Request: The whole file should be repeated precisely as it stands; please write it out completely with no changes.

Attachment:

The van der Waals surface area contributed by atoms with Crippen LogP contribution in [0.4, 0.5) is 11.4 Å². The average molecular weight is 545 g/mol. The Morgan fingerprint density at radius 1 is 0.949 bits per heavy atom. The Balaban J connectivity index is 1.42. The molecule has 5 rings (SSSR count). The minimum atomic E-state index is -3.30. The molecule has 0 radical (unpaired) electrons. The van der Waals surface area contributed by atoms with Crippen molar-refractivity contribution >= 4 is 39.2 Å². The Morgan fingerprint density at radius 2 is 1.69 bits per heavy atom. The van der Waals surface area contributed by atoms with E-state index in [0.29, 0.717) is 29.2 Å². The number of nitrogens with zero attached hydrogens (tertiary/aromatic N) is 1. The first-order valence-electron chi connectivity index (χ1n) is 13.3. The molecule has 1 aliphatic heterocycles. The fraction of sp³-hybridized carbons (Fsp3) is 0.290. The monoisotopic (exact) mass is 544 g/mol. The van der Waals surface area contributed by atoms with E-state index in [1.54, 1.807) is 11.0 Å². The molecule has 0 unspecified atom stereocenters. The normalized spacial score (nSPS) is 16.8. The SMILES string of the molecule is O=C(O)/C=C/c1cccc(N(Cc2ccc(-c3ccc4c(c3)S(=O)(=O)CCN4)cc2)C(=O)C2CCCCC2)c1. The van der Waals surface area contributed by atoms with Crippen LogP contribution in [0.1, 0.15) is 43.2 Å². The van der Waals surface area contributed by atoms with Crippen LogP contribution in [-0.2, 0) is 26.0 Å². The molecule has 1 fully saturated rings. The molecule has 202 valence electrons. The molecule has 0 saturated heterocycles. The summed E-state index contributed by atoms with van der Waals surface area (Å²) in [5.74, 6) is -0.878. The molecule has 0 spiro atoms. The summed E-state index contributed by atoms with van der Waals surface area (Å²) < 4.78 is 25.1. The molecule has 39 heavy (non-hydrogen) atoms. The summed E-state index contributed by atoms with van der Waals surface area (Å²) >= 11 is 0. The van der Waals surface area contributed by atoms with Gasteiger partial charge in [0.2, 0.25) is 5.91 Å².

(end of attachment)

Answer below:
The van der Waals surface area contributed by atoms with Crippen LogP contribution in [0.4, 0.5) is 11.4 Å². The average molecular weight is 545 g/mol. The Morgan fingerprint density at radius 1 is 0.949 bits per heavy atom. The Balaban J connectivity index is 1.42. The molecule has 5 rings (SSSR count). The minimum atomic E-state index is -3.30. The molecule has 0 radical (unpaired) electrons. The van der Waals surface area contributed by atoms with Crippen molar-refractivity contribution >= 4 is 39.2 Å². The Morgan fingerprint density at radius 2 is 1.69 bits per heavy atom. The van der Waals surface area contributed by atoms with E-state index in [0.29, 0.717) is 29.2 Å². The number of nitrogens with zero attached hydrogens (tertiary/aromatic N) is 1. The first-order valence-electron chi connectivity index (χ1n) is 13.3. The molecule has 1 aliphatic heterocycles. The fraction of sp³-hybridized carbons (Fsp3) is 0.290. The monoisotopic (exact) mass is 544 g/mol. The van der Waals surface area contributed by atoms with E-state index in [1.54, 1.807) is 11.0 Å². The molecule has 0 unspecified atom stereocenters. The normalized spacial score (nSPS) is 16.8. The SMILES string of the molecule is O=C(O)/C=C/c1cccc(N(Cc2ccc(-c3ccc4c(c3)S(=O)(=O)CCN4)cc2)C(=O)C2CCCCC2)c1. The van der Waals surface area contributed by atoms with Crippen LogP contribution in [0.1, 0.15) is 43.2 Å². The van der Waals surface area contributed by atoms with Crippen LogP contribution in [-0.2, 0) is 26.0 Å². The molecule has 1 fully saturated rings. The molecule has 202 valence electrons. The molecule has 0 saturated heterocycles. The summed E-state index contributed by atoms with van der Waals surface area (Å²) in [5.74, 6) is -0.878. The molecule has 0 spiro atoms. The summed E-state index contributed by atoms with van der Waals surface area (Å²) < 4.78 is 25.1. The molecule has 39 heavy (non-hydrogen) atoms. The summed E-state index contributed by atoms with van der Waals surface area (Å²) >= 11 is 0. The van der Waals surface area contributed by atoms with Gasteiger partial charge in [0.2, 0.25) is 5.91 Å².